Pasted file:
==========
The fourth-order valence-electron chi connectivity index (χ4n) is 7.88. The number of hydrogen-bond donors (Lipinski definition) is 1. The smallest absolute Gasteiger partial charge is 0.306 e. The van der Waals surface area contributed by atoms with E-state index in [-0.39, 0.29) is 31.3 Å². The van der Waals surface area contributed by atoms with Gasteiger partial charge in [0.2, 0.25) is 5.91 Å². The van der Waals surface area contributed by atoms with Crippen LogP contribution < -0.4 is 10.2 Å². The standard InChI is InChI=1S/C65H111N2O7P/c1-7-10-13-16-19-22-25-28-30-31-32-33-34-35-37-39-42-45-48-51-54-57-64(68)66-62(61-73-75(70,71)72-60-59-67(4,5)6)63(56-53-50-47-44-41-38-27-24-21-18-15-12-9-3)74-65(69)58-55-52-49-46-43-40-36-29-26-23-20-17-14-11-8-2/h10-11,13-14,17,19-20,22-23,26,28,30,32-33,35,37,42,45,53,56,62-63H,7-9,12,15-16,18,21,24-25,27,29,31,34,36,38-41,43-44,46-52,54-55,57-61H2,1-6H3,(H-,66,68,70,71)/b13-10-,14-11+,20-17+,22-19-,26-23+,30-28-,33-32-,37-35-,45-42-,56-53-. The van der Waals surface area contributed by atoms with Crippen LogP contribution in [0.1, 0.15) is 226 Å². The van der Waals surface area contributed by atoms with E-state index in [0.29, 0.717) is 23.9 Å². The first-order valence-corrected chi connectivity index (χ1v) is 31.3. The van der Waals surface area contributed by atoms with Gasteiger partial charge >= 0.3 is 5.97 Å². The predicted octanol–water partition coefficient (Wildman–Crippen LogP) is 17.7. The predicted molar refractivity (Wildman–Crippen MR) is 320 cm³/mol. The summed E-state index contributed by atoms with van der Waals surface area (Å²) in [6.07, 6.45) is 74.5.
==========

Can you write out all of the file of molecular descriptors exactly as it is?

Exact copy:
The fourth-order valence-electron chi connectivity index (χ4n) is 7.88. The number of hydrogen-bond donors (Lipinski definition) is 1. The smallest absolute Gasteiger partial charge is 0.306 e. The van der Waals surface area contributed by atoms with E-state index in [-0.39, 0.29) is 31.3 Å². The van der Waals surface area contributed by atoms with Gasteiger partial charge in [0.2, 0.25) is 5.91 Å². The van der Waals surface area contributed by atoms with Crippen LogP contribution < -0.4 is 10.2 Å². The standard InChI is InChI=1S/C65H111N2O7P/c1-7-10-13-16-19-22-25-28-30-31-32-33-34-35-37-39-42-45-48-51-54-57-64(68)66-62(61-73-75(70,71)72-60-59-67(4,5)6)63(56-53-50-47-44-41-38-27-24-21-18-15-12-9-3)74-65(69)58-55-52-49-46-43-40-36-29-26-23-20-17-14-11-8-2/h10-11,13-14,17,19-20,22-23,26,28,30,32-33,35,37,42,45,53,56,62-63H,7-9,12,15-16,18,21,24-25,27,29,31,34,36,38-41,43-44,46-52,54-55,57-61H2,1-6H3,(H-,66,68,70,71)/b13-10-,14-11+,20-17+,22-19-,26-23+,30-28-,33-32-,37-35-,45-42-,56-53-. The van der Waals surface area contributed by atoms with Crippen LogP contribution in [0.1, 0.15) is 226 Å². The van der Waals surface area contributed by atoms with E-state index in [0.29, 0.717) is 23.9 Å². The first-order valence-corrected chi connectivity index (χ1v) is 31.3. The van der Waals surface area contributed by atoms with Gasteiger partial charge >= 0.3 is 5.97 Å². The predicted octanol–water partition coefficient (Wildman–Crippen LogP) is 17.7. The predicted molar refractivity (Wildman–Crippen MR) is 320 cm³/mol. The summed E-state index contributed by atoms with van der Waals surface area (Å²) in [6.07, 6.45) is 74.5.